Stephen Browning has been working on some new tools for his offshore arsenal.

I’ve been catching bass for a living for more than 25 years, and I have to be honest with you: I don’t feel like I can ever stop learning new and better ways to catch fish. Especially offshore.

Living in Hot Springs, Arkansas, I’m pretty much a largemouth-first guy, with some spotted bass mixed in. There’s just not an lot of offshore-structure fishing that’s conducive to catching an abundance of fish like we recently saw in Sturgeon Bay.

I’m more of a “sight fisherman” so to speak: I like to be looking at whatever I’m casting at. Now, I can hold my own fishing offshore, but I genuinely feel like I need to get a little better about getting off the bank and utilizing my graphs more.

The lakes we go to, depending on what time of year, maybe my strengths are very good. But in times of the year where we go to fisheries that don’t fit those strengths, it just makes sense to start adjusting and making changes to your approach.

It’s not easy, I’ll be the first to admit that.

Over the years I’ve heard about guys that ride around all day looking at their electronics, and they never make a cast. I would literally go crazy doing that, but I realize that I need to start training myself to start looking more instead of casting/fishing.

When I practice, I want to get a few bites. I want to fish, and get a feel for things. Sometimes that works well, and sometimes it doesn’t.

Sturgeon Bay is a good example of that. I did a lot of fishing in practice where maybe I should’ve done more looking, finding bigger groups of fish. I did well in that event, but had I spent more time looking instead of fishing, I might’ve found some of those places where you get a lot of bites versus just a few quality bites.

Doing Some Spoon Work

I know you’ve heard it preached 1,000 times “The difference is time on the water,” and that’s absolutely true. That time helps you build that memory bank up and gives you some real knowledge that you can apply to whatever lake you go to, in any part of the country.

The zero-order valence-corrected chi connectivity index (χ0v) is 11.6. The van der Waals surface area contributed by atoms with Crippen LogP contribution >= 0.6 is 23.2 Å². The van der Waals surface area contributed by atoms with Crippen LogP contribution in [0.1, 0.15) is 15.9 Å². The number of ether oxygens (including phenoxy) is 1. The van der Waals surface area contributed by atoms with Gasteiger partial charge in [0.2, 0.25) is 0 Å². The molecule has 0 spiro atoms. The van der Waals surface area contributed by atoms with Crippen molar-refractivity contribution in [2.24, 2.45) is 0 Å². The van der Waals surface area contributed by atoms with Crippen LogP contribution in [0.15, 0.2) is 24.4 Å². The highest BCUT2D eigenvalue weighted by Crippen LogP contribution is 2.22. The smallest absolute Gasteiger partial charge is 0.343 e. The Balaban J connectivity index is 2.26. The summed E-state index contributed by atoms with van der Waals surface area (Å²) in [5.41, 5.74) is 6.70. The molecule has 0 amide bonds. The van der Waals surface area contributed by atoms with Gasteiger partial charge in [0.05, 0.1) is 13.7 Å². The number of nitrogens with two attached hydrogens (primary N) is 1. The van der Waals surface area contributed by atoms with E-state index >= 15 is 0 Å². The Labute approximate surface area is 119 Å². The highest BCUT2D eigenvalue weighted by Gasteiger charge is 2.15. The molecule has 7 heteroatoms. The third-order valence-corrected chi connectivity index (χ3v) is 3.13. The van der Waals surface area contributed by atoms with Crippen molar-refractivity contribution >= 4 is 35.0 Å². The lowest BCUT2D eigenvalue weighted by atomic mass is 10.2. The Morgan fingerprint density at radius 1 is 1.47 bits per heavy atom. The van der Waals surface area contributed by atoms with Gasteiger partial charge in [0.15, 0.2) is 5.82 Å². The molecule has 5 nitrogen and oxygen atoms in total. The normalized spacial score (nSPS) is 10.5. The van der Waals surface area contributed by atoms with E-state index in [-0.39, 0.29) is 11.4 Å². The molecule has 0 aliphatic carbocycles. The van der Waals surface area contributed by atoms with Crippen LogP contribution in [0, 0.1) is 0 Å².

My son recently mentioned to me that he’s had some success fishing a big spoon offshore. It got me thinking about my spoon setup, so I spent some time in my garage working on tackle, and then made a day trip to a lake where I could put in some time with my electronics and a spoon.

When I’m working with spoons, I always go with either a St. Croix Legend X 7-foot-11 heavy moderate-fast or a St. Croix Legend X 7-foot-6 medium-heavy moderate-fast. When choosing my rods, I always consider the line and hook size I’m using, never really the bait. I have a 7-inch spoon on the 7-foot-11 rod, and that’s because I have a 3/0 treble hook on that spoon. I’ll spool some 20-pound Gamma Fluorocarbon on my Lew’s Super Duty Wide 8.0:1 reel for that bait.

On that medium-heavy rod, I’m using that for a 6-inch spoon I have. That spoon has a No. 2 treble hook on it. I’m not overpowering my rods and putting stress on my hooks, so I scaled back my line with 16-pound Gamma Fluorocarbon on that same Lew’s reel.

Those bigger line sizes are going to allow those big spoons to flutter better, giving it more action. I still feel like with the St. Croix rod, Lew’s reel and Gamma line I have, I’ll really be able to drive those big hooks home when I get bit.

This technique would be more geared to a five-fish-limit format versus our every-scorable-bass format if you’re fishing a tournament, but it’s also just a good way to get bigger fish to bite if you’re out fishing for fun.

I’m not going to tell you that I knocked ’em dead on my “research” trip, but I did catch some fish on that spoon and put a thing or two in my memory bank that might help me down the road.